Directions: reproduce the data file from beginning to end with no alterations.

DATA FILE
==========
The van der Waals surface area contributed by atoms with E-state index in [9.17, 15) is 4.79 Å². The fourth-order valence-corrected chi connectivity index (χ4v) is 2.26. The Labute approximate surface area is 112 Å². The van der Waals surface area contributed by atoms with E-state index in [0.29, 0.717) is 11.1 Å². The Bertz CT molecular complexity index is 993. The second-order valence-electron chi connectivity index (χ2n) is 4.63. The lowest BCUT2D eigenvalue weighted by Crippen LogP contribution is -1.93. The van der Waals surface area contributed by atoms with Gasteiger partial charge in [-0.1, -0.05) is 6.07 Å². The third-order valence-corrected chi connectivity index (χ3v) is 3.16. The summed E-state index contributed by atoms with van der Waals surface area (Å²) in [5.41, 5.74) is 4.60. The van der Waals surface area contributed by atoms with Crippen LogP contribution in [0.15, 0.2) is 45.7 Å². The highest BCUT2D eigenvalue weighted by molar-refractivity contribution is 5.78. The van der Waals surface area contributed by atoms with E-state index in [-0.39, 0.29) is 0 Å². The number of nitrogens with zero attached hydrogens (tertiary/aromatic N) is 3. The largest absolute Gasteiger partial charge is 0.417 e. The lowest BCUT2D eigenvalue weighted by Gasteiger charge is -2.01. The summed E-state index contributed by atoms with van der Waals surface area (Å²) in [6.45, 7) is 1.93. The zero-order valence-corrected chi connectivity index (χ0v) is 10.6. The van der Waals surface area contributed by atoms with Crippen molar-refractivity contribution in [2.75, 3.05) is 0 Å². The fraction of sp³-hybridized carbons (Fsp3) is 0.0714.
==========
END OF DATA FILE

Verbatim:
The van der Waals surface area contributed by atoms with E-state index in [9.17, 15) is 4.79 Å². The fourth-order valence-corrected chi connectivity index (χ4v) is 2.26. The Labute approximate surface area is 112 Å². The van der Waals surface area contributed by atoms with E-state index in [0.29, 0.717) is 11.1 Å². The Bertz CT molecular complexity index is 993. The second-order valence-electron chi connectivity index (χ2n) is 4.63. The lowest BCUT2D eigenvalue weighted by Crippen LogP contribution is -1.93. The van der Waals surface area contributed by atoms with Gasteiger partial charge in [-0.1, -0.05) is 6.07 Å². The third-order valence-corrected chi connectivity index (χ3v) is 3.16. The summed E-state index contributed by atoms with van der Waals surface area (Å²) in [5.41, 5.74) is 4.60. The van der Waals surface area contributed by atoms with Crippen LogP contribution in [0.15, 0.2) is 45.7 Å². The highest BCUT2D eigenvalue weighted by molar-refractivity contribution is 5.78. The van der Waals surface area contributed by atoms with E-state index in [-0.39, 0.29) is 0 Å². The number of nitrogens with zero attached hydrogens (tertiary/aromatic N) is 3. The largest absolute Gasteiger partial charge is 0.417 e. The lowest BCUT2D eigenvalue weighted by Gasteiger charge is -2.01. The summed E-state index contributed by atoms with van der Waals surface area (Å²) in [6.45, 7) is 1.93. The zero-order valence-corrected chi connectivity index (χ0v) is 10.6. The van der Waals surface area contributed by atoms with Crippen molar-refractivity contribution in [2.75, 3.05) is 0 Å². The fraction of sp³-hybridized carbons (Fsp3) is 0.0714.